Second, with the phasing out of MFA and gradual integration of trade in textiles and clothing in the GATT regime many exporters came out of the "demand pull" scenario and embarked on a campaign of "supply push" in the global marketplace. The tariff concessions that the EU and Canada granted to LDCs were particularly helpful. A depreciating taka enabled them to offer more competitive prices.

Third, in the apprehension of possible annihilation in global competition, exporters modernised their supply chain management using ITC and other modern management tools and also adopted more advanced technology and production techniques to increase productivity in their factories. Productivity also increased as the workers' skills improved, in most cases through "learning by doing."

Last but not the least, workers fearful of losing jobs worked very hard and fully cooperated with the factory management by working late hours, and sometimes seven days a week.

The way ahead
However, despite the remarkable RMG export growth since the phase-out of the MFA the time has not come yet to declare Bangladesh a winner. The EU and the US, taking advantage of a particular clause embodied in the protocol of China's accession to the WTO, negotiated trade restraints on Chinese exports after the removal of MFA quotas on January 1, 2005, which will expire in December, 2008. The restrictions on RMG exports from China became effective from July 2005 and, consequently, only the January-June 2005 period could be considered as a truly quota-free period. During this period, China increased its exports to the EU by 40 percent in value and by 34 percent in volume, while the corresponding figures for the US market were 54 and 43 percent, respectively. Since then, the safeguard measures retarded Chinese export growth.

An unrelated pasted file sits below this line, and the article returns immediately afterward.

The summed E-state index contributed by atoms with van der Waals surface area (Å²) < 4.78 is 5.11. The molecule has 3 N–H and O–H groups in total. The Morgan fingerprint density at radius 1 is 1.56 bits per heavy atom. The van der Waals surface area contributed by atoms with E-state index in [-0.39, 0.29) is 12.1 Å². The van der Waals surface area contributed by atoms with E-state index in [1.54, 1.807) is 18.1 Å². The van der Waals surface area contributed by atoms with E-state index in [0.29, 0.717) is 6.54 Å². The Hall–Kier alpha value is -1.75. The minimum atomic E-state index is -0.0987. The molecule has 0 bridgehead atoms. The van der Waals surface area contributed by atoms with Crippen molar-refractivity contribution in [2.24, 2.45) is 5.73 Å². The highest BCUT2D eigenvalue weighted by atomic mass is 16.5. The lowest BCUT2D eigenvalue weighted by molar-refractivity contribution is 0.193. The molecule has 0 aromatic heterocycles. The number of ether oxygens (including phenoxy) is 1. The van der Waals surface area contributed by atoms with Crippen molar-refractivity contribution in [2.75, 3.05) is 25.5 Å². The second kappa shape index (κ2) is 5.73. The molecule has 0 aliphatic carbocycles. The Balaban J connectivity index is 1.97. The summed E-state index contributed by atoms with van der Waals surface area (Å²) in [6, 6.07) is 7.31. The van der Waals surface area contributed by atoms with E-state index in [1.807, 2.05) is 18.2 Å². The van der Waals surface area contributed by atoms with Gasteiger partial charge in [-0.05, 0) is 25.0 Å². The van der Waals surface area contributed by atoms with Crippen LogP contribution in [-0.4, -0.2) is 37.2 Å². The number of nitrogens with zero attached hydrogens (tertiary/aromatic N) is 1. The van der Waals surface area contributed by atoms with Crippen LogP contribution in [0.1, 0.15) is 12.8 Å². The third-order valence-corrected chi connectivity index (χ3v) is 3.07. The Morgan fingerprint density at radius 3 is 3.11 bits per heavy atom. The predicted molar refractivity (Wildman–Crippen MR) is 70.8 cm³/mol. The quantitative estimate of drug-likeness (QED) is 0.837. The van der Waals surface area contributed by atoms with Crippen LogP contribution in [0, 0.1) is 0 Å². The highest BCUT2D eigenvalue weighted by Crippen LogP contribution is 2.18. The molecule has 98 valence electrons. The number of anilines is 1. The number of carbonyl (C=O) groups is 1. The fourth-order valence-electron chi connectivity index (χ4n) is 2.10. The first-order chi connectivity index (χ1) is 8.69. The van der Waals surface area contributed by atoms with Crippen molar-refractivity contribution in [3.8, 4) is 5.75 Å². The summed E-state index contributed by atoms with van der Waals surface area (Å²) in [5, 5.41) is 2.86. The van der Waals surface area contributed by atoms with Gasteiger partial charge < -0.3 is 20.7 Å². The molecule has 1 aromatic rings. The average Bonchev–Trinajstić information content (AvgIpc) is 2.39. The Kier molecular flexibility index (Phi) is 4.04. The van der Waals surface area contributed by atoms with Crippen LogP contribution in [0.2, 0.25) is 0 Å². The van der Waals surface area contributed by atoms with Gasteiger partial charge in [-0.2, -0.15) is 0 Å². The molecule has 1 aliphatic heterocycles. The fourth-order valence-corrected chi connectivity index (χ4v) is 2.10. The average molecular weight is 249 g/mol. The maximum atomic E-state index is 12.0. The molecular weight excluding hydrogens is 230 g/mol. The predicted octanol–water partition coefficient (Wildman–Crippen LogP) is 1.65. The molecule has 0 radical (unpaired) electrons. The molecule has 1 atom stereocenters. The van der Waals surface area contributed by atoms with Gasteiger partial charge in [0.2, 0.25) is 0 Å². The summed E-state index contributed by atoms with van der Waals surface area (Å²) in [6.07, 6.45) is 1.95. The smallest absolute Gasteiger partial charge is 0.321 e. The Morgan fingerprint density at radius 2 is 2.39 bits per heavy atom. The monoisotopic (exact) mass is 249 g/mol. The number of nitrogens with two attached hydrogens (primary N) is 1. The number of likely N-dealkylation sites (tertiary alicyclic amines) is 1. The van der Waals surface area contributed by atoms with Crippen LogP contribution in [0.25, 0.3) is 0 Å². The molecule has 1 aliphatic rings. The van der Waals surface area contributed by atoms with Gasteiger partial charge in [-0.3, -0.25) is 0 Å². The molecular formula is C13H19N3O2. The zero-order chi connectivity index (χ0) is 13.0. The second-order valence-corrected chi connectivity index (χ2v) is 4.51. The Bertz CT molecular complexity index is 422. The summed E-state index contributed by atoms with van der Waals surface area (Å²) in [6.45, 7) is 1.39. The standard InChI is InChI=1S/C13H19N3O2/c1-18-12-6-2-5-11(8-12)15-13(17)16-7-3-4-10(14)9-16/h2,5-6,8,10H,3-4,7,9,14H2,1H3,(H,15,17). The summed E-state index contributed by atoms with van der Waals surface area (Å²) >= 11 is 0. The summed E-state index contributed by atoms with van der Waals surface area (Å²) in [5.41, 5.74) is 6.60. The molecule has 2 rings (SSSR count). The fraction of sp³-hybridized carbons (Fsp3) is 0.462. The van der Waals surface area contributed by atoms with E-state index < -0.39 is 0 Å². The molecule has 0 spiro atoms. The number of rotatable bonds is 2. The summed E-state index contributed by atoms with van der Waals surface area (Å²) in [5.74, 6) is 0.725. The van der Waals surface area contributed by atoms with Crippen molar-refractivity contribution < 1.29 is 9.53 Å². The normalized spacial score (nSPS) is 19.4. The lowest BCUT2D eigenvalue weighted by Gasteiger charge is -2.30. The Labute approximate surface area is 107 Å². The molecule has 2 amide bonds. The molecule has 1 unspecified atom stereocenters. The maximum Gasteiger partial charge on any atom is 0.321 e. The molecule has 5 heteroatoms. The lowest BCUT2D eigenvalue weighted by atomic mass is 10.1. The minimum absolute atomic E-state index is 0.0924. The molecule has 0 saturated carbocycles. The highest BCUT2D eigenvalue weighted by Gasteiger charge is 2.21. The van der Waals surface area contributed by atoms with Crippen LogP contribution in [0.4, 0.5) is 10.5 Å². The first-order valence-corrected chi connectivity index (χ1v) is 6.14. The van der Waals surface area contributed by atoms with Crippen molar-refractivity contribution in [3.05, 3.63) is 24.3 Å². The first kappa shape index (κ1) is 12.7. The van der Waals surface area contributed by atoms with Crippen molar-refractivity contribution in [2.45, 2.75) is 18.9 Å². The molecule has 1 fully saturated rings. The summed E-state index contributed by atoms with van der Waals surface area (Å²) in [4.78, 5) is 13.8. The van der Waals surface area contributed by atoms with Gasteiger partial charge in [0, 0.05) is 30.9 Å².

The safeguard measures taken against China benefited other Asian suppliers, particularly Bangladesh. The EPB's data did not reveal the worrying fact that during the first year of quota phase out Bangladesh's exports to the EU actually declined from 3.9 billion Euro to 3.7 billion, i.e. a growth rate of minus 5.1 percent. Bangladesh staged a strong recovery, posting a growth rate of 38 percent, during January-July 2006. Restricted supplies from China and the resultant rising prices possibly contributed, to a large extent, to this encouraging development.

Other exporters, such as Cambodia, India, Indonesia, the Philippines, Sri Lanka, and Vietnam also attained high rates of export growth. In the case of the US also, after the imposition of restrictions in the latter half of 2005, China's export growth in 2006 somewhat stagnated, while imports from Bangladesh and others recorded high growth.

Another cause for concern for Bangladesh is the relatively weak growth performance of woven garment export. The recent export growth in RMG has principally been driven by knitwear products. Historically, the US has been the main market for woven garments, and the EU a destination for knit products. After the quota phase out, there have been an enlarged exporting opportunities for knitwear in the US, along with an expansion in woven garments in both the markets. However, EU imports of woven garments from Bangladesh declined by about 12 percent in 2005. However, the situation improved last year.